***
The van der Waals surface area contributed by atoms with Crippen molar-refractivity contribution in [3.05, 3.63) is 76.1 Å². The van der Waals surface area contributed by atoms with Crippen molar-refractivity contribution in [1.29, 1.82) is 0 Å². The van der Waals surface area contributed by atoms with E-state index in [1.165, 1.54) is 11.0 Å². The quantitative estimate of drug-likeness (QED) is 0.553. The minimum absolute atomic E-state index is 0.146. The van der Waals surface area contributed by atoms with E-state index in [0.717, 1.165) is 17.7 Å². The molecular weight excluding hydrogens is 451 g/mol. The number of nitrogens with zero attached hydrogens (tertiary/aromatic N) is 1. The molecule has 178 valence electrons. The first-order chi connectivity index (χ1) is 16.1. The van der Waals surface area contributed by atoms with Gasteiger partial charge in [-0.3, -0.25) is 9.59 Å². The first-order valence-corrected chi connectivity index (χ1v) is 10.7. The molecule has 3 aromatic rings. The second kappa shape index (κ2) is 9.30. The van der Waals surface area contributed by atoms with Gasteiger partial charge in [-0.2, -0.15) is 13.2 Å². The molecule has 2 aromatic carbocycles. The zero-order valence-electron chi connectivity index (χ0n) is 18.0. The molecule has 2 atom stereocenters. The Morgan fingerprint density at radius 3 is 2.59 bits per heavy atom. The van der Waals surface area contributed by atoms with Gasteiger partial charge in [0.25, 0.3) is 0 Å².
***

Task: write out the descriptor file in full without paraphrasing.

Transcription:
The van der Waals surface area contributed by atoms with Crippen molar-refractivity contribution in [3.05, 3.63) is 76.1 Å². The van der Waals surface area contributed by atoms with Crippen molar-refractivity contribution in [1.29, 1.82) is 0 Å². The van der Waals surface area contributed by atoms with E-state index in [1.165, 1.54) is 11.0 Å². The quantitative estimate of drug-likeness (QED) is 0.553. The minimum absolute atomic E-state index is 0.146. The van der Waals surface area contributed by atoms with E-state index in [0.717, 1.165) is 17.7 Å². The molecular weight excluding hydrogens is 451 g/mol. The number of nitrogens with zero attached hydrogens (tertiary/aromatic N) is 1. The molecule has 178 valence electrons. The first-order chi connectivity index (χ1) is 16.1. The van der Waals surface area contributed by atoms with Gasteiger partial charge in [-0.3, -0.25) is 9.59 Å². The first-order valence-corrected chi connectivity index (χ1v) is 10.7. The molecule has 3 aromatic rings. The second kappa shape index (κ2) is 9.30. The van der Waals surface area contributed by atoms with Gasteiger partial charge in [-0.2, -0.15) is 13.2 Å². The molecule has 2 aromatic carbocycles. The zero-order valence-electron chi connectivity index (χ0n) is 18.0. The molecule has 2 atom stereocenters. The Morgan fingerprint density at radius 3 is 2.59 bits per heavy atom. The van der Waals surface area contributed by atoms with Gasteiger partial charge in [0.25, 0.3) is 0 Å².